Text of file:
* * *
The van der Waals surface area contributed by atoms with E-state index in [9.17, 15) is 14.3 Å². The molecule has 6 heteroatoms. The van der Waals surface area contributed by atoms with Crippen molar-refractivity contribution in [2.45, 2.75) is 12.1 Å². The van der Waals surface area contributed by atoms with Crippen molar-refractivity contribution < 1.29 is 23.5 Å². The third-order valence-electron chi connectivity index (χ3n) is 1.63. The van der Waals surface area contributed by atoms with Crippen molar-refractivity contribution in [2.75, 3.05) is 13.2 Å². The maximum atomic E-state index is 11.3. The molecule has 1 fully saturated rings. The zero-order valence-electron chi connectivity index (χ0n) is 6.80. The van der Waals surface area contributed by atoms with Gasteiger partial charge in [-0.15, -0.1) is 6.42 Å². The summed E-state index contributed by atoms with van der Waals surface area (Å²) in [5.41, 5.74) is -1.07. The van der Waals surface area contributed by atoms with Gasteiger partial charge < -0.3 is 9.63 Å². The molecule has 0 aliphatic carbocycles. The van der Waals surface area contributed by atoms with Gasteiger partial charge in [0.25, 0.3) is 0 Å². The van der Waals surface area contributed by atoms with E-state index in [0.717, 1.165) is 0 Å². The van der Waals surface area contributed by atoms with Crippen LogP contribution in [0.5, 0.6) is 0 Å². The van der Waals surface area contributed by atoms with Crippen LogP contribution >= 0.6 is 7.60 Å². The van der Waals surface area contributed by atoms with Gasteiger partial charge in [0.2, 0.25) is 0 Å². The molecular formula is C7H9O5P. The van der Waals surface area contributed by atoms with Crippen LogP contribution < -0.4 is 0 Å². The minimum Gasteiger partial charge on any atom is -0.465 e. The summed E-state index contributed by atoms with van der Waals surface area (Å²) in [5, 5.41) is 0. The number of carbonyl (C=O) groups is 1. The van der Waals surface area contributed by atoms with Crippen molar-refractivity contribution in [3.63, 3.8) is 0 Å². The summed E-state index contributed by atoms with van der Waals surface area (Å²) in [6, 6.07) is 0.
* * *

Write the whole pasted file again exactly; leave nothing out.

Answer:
The van der Waals surface area contributed by atoms with E-state index in [9.17, 15) is 14.3 Å². The molecule has 6 heteroatoms. The van der Waals surface area contributed by atoms with Crippen molar-refractivity contribution in [2.45, 2.75) is 12.1 Å². The van der Waals surface area contributed by atoms with Crippen molar-refractivity contribution < 1.29 is 23.5 Å². The third-order valence-electron chi connectivity index (χ3n) is 1.63. The van der Waals surface area contributed by atoms with Crippen molar-refractivity contribution in [2.75, 3.05) is 13.2 Å². The maximum atomic E-state index is 11.3. The molecule has 1 fully saturated rings. The zero-order valence-electron chi connectivity index (χ0n) is 6.80. The van der Waals surface area contributed by atoms with Gasteiger partial charge in [-0.15, -0.1) is 6.42 Å². The summed E-state index contributed by atoms with van der Waals surface area (Å²) in [5.41, 5.74) is -1.07. The van der Waals surface area contributed by atoms with Gasteiger partial charge < -0.3 is 9.63 Å². The molecule has 0 aliphatic carbocycles. The van der Waals surface area contributed by atoms with Gasteiger partial charge in [0.25, 0.3) is 0 Å². The van der Waals surface area contributed by atoms with E-state index in [0.717, 1.165) is 0 Å². The van der Waals surface area contributed by atoms with Crippen LogP contribution in [0.5, 0.6) is 0 Å². The van der Waals surface area contributed by atoms with Crippen LogP contribution >= 0.6 is 7.60 Å². The van der Waals surface area contributed by atoms with Gasteiger partial charge in [0.2, 0.25) is 0 Å². The molecular formula is C7H9O5P. The van der Waals surface area contributed by atoms with Crippen LogP contribution < -0.4 is 0 Å². The minimum Gasteiger partial charge on any atom is -0.465 e. The summed E-state index contributed by atoms with van der Waals surface area (Å²) in [5, 5.41) is 0. The number of carbonyl (C=O) groups is 1. The van der Waals surface area contributed by atoms with Crippen molar-refractivity contribution in [3.63, 3.8) is 0 Å². The summed E-state index contributed by atoms with van der Waals surface area (Å²) in [6, 6.07) is 0.